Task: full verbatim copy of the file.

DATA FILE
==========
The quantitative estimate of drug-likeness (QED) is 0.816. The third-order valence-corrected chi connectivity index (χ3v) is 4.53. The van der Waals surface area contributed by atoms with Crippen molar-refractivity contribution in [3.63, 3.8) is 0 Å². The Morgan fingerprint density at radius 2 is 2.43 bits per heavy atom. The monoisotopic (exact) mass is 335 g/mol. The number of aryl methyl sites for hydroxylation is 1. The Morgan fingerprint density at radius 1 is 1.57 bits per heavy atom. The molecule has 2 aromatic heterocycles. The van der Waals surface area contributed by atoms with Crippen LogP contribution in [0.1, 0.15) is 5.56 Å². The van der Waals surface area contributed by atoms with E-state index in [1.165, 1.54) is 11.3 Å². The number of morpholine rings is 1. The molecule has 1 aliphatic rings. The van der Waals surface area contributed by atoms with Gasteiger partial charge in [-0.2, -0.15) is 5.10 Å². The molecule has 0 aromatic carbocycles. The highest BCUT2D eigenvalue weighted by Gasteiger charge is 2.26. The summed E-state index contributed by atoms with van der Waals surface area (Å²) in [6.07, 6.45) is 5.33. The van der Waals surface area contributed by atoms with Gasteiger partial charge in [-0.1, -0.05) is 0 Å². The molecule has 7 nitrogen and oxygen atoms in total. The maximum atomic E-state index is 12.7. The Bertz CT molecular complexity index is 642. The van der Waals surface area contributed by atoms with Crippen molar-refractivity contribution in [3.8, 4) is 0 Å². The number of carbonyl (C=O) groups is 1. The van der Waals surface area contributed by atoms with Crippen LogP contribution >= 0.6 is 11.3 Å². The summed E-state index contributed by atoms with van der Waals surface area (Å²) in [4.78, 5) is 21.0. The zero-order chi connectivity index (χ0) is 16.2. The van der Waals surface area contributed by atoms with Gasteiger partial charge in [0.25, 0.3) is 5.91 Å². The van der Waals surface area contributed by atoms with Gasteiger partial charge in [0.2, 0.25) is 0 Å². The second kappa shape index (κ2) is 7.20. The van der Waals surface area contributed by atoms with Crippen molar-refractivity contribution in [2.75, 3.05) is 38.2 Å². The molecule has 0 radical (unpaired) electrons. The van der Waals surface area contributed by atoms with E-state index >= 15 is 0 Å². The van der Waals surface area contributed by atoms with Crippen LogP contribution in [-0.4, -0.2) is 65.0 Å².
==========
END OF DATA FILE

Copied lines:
The quantitative estimate of drug-likeness (QED) is 0.816. The third-order valence-corrected chi connectivity index (χ3v) is 4.53. The van der Waals surface area contributed by atoms with Crippen molar-refractivity contribution in [3.63, 3.8) is 0 Å². The Morgan fingerprint density at radius 2 is 2.43 bits per heavy atom. The monoisotopic (exact) mass is 335 g/mol. The number of aryl methyl sites for hydroxylation is 1. The Morgan fingerprint density at radius 1 is 1.57 bits per heavy atom. The molecule has 2 aromatic heterocycles. The van der Waals surface area contributed by atoms with Crippen LogP contribution in [0.1, 0.15) is 5.56 Å². The van der Waals surface area contributed by atoms with E-state index in [1.165, 1.54) is 11.3 Å². The number of morpholine rings is 1. The molecule has 1 aliphatic rings. The van der Waals surface area contributed by atoms with Gasteiger partial charge in [-0.2, -0.15) is 5.10 Å². The molecule has 0 aromatic carbocycles. The highest BCUT2D eigenvalue weighted by Gasteiger charge is 2.26. The summed E-state index contributed by atoms with van der Waals surface area (Å²) in [6.07, 6.45) is 5.33. The van der Waals surface area contributed by atoms with Gasteiger partial charge in [-0.1, -0.05) is 0 Å². The molecule has 7 nitrogen and oxygen atoms in total. The maximum atomic E-state index is 12.7. The Bertz CT molecular complexity index is 642. The van der Waals surface area contributed by atoms with Crippen molar-refractivity contribution in [3.8, 4) is 0 Å². The number of carbonyl (C=O) groups is 1. The van der Waals surface area contributed by atoms with Crippen LogP contribution >= 0.6 is 11.3 Å². The summed E-state index contributed by atoms with van der Waals surface area (Å²) in [4.78, 5) is 21.0. The zero-order chi connectivity index (χ0) is 16.2. The van der Waals surface area contributed by atoms with Gasteiger partial charge in [0.25, 0.3) is 5.91 Å². The van der Waals surface area contributed by atoms with Gasteiger partial charge in [0.2, 0.25) is 0 Å². The second kappa shape index (κ2) is 7.20. The van der Waals surface area contributed by atoms with Crippen molar-refractivity contribution in [2.75, 3.05) is 38.2 Å². The molecule has 0 radical (unpaired) electrons. The van der Waals surface area contributed by atoms with E-state index >= 15 is 0 Å². The van der Waals surface area contributed by atoms with Crippen LogP contribution in [-0.4, -0.2) is 65.0 Å².